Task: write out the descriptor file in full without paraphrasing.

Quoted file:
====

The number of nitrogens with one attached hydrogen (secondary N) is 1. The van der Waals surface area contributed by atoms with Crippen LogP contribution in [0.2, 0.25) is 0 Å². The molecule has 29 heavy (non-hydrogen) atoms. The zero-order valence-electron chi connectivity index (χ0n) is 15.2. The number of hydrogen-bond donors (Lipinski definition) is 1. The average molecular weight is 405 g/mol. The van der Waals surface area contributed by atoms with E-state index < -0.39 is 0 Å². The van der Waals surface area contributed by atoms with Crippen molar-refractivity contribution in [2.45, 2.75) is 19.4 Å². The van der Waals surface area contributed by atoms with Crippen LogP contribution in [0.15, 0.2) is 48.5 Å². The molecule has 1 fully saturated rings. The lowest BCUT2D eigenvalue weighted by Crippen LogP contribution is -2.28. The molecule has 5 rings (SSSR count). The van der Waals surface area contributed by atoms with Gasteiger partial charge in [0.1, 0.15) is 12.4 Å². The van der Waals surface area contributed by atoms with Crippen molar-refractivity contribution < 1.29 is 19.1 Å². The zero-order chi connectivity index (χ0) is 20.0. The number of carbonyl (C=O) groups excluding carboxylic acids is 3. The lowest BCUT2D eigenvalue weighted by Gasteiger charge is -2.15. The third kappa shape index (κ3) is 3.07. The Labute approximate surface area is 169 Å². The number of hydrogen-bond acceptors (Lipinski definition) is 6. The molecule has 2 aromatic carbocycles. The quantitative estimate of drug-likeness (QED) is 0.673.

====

The number of nitrogens with one attached hydrogen (secondary N) is 1. The van der Waals surface area contributed by atoms with Crippen LogP contribution in [0.2, 0.25) is 0 Å². The molecule has 29 heavy (non-hydrogen) atoms. The zero-order valence-electron chi connectivity index (χ0n) is 15.2. The number of hydrogen-bond donors (Lipinski definition) is 1. The average molecular weight is 405 g/mol. The van der Waals surface area contributed by atoms with E-state index < -0.39 is 0 Å². The van der Waals surface area contributed by atoms with Crippen molar-refractivity contribution in [2.45, 2.75) is 19.4 Å². The van der Waals surface area contributed by atoms with Crippen LogP contribution in [0.15, 0.2) is 48.5 Å². The molecule has 1 fully saturated rings. The lowest BCUT2D eigenvalue weighted by Crippen LogP contribution is -2.28. The molecule has 5 rings (SSSR count). The van der Waals surface area contributed by atoms with Gasteiger partial charge in [0.1, 0.15) is 12.4 Å². The van der Waals surface area contributed by atoms with Crippen molar-refractivity contribution < 1.29 is 19.1 Å². The zero-order chi connectivity index (χ0) is 20.0. The number of carbonyl (C=O) groups excluding carboxylic acids is 3. The lowest BCUT2D eigenvalue weighted by Gasteiger charge is -2.15. The third kappa shape index (κ3) is 3.07. The Labute approximate surface area is 169 Å². The number of hydrogen-bond acceptors (Lipinski definition) is 6. The molecule has 2 aromatic carbocycles. The quantitative estimate of drug-likeness (QED) is 0.673.